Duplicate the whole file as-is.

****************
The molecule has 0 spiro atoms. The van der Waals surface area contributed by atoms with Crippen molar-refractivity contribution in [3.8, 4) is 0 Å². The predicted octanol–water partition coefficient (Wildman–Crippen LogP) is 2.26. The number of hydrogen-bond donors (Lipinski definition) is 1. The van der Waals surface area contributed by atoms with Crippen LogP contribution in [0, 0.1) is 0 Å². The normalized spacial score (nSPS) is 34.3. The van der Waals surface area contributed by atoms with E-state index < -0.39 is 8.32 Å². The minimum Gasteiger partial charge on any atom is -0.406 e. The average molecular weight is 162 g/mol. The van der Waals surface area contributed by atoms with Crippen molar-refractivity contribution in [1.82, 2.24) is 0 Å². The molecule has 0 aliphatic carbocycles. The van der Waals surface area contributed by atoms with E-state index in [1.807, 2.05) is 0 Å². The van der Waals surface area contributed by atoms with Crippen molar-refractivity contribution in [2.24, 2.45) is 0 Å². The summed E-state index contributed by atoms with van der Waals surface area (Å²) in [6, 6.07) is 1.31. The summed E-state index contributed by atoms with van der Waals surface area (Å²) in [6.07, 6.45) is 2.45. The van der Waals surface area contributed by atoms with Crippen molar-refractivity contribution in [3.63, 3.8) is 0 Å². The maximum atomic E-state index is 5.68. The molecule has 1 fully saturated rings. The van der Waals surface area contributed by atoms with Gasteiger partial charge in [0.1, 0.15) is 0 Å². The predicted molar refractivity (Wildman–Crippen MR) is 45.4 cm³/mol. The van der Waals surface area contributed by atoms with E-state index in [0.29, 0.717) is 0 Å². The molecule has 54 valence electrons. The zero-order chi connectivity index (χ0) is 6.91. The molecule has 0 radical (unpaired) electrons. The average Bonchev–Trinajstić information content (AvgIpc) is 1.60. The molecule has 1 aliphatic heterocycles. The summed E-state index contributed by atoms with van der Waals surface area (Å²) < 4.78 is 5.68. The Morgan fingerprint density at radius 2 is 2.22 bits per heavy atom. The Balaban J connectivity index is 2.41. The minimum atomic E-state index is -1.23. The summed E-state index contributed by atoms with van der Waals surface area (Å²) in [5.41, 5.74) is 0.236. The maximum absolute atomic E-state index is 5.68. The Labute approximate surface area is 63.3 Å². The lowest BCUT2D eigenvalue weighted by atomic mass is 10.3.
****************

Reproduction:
The molecule has 0 spiro atoms. The van der Waals surface area contributed by atoms with Crippen molar-refractivity contribution in [3.8, 4) is 0 Å². The predicted octanol–water partition coefficient (Wildman–Crippen LogP) is 2.26. The number of hydrogen-bond donors (Lipinski definition) is 1. The van der Waals surface area contributed by atoms with Crippen LogP contribution in [0, 0.1) is 0 Å². The normalized spacial score (nSPS) is 34.3. The van der Waals surface area contributed by atoms with E-state index < -0.39 is 8.32 Å². The minimum Gasteiger partial charge on any atom is -0.406 e. The average molecular weight is 162 g/mol. The van der Waals surface area contributed by atoms with Crippen molar-refractivity contribution in [1.82, 2.24) is 0 Å². The molecule has 0 aliphatic carbocycles. The van der Waals surface area contributed by atoms with E-state index in [1.807, 2.05) is 0 Å². The van der Waals surface area contributed by atoms with Crippen molar-refractivity contribution in [2.24, 2.45) is 0 Å². The summed E-state index contributed by atoms with van der Waals surface area (Å²) in [6, 6.07) is 1.31. The summed E-state index contributed by atoms with van der Waals surface area (Å²) in [6.07, 6.45) is 2.45. The van der Waals surface area contributed by atoms with Crippen molar-refractivity contribution in [3.63, 3.8) is 0 Å². The maximum atomic E-state index is 5.68. The molecule has 1 fully saturated rings. The van der Waals surface area contributed by atoms with Gasteiger partial charge in [0.1, 0.15) is 0 Å². The predicted molar refractivity (Wildman–Crippen MR) is 45.4 cm³/mol. The van der Waals surface area contributed by atoms with E-state index in [0.29, 0.717) is 0 Å². The molecule has 54 valence electrons. The zero-order chi connectivity index (χ0) is 6.91. The molecule has 0 radical (unpaired) electrons. The average Bonchev–Trinajstić information content (AvgIpc) is 1.60. The molecule has 1 aliphatic heterocycles. The summed E-state index contributed by atoms with van der Waals surface area (Å²) < 4.78 is 5.68. The Morgan fingerprint density at radius 2 is 2.22 bits per heavy atom. The Balaban J connectivity index is 2.41. The minimum atomic E-state index is -1.23. The summed E-state index contributed by atoms with van der Waals surface area (Å²) in [5.41, 5.74) is 0.236. The maximum absolute atomic E-state index is 5.68. The Labute approximate surface area is 63.3 Å². The lowest BCUT2D eigenvalue weighted by atomic mass is 10.3.